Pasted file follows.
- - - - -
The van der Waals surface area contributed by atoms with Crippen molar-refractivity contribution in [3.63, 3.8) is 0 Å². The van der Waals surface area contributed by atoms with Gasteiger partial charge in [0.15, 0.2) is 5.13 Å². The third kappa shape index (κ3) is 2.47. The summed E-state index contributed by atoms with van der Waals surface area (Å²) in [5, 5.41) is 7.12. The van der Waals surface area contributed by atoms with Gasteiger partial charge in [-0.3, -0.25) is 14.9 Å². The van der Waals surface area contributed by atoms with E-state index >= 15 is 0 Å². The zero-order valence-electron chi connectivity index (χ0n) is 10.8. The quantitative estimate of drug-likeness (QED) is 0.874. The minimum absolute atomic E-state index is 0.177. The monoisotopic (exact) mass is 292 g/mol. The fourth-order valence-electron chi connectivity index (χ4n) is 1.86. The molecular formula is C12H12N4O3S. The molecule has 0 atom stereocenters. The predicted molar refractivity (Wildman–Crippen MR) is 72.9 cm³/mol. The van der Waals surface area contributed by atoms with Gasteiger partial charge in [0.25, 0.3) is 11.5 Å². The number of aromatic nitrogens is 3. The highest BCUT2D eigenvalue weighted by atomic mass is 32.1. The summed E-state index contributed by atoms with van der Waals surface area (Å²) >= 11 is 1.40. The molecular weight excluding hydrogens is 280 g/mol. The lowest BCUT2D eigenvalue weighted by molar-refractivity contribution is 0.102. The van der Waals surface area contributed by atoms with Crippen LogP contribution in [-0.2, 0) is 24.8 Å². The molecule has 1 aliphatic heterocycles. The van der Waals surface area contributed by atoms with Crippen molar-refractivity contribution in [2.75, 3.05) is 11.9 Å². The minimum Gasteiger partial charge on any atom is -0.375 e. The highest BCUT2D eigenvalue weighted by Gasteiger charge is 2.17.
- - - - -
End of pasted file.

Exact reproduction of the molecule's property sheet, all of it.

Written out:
The van der Waals surface area contributed by atoms with Crippen molar-refractivity contribution in [3.63, 3.8) is 0 Å². The van der Waals surface area contributed by atoms with Gasteiger partial charge in [0.15, 0.2) is 5.13 Å². The third kappa shape index (κ3) is 2.47. The summed E-state index contributed by atoms with van der Waals surface area (Å²) in [5, 5.41) is 7.12. The van der Waals surface area contributed by atoms with Gasteiger partial charge in [-0.3, -0.25) is 14.9 Å². The van der Waals surface area contributed by atoms with E-state index >= 15 is 0 Å². The zero-order valence-electron chi connectivity index (χ0n) is 10.8. The quantitative estimate of drug-likeness (QED) is 0.874. The minimum absolute atomic E-state index is 0.177. The monoisotopic (exact) mass is 292 g/mol. The fourth-order valence-electron chi connectivity index (χ4n) is 1.86. The molecular formula is C12H12N4O3S. The molecule has 0 atom stereocenters. The predicted molar refractivity (Wildman–Crippen MR) is 72.9 cm³/mol. The van der Waals surface area contributed by atoms with Gasteiger partial charge in [0.25, 0.3) is 11.5 Å². The number of aromatic nitrogens is 3. The highest BCUT2D eigenvalue weighted by atomic mass is 32.1. The summed E-state index contributed by atoms with van der Waals surface area (Å²) >= 11 is 1.40. The molecular weight excluding hydrogens is 280 g/mol. The lowest BCUT2D eigenvalue weighted by molar-refractivity contribution is 0.102. The van der Waals surface area contributed by atoms with Crippen LogP contribution in [-0.2, 0) is 24.8 Å². The molecule has 1 aliphatic heterocycles. The van der Waals surface area contributed by atoms with Crippen molar-refractivity contribution in [2.75, 3.05) is 11.9 Å². The minimum Gasteiger partial charge on any atom is -0.375 e. The highest BCUT2D eigenvalue weighted by Gasteiger charge is 2.17.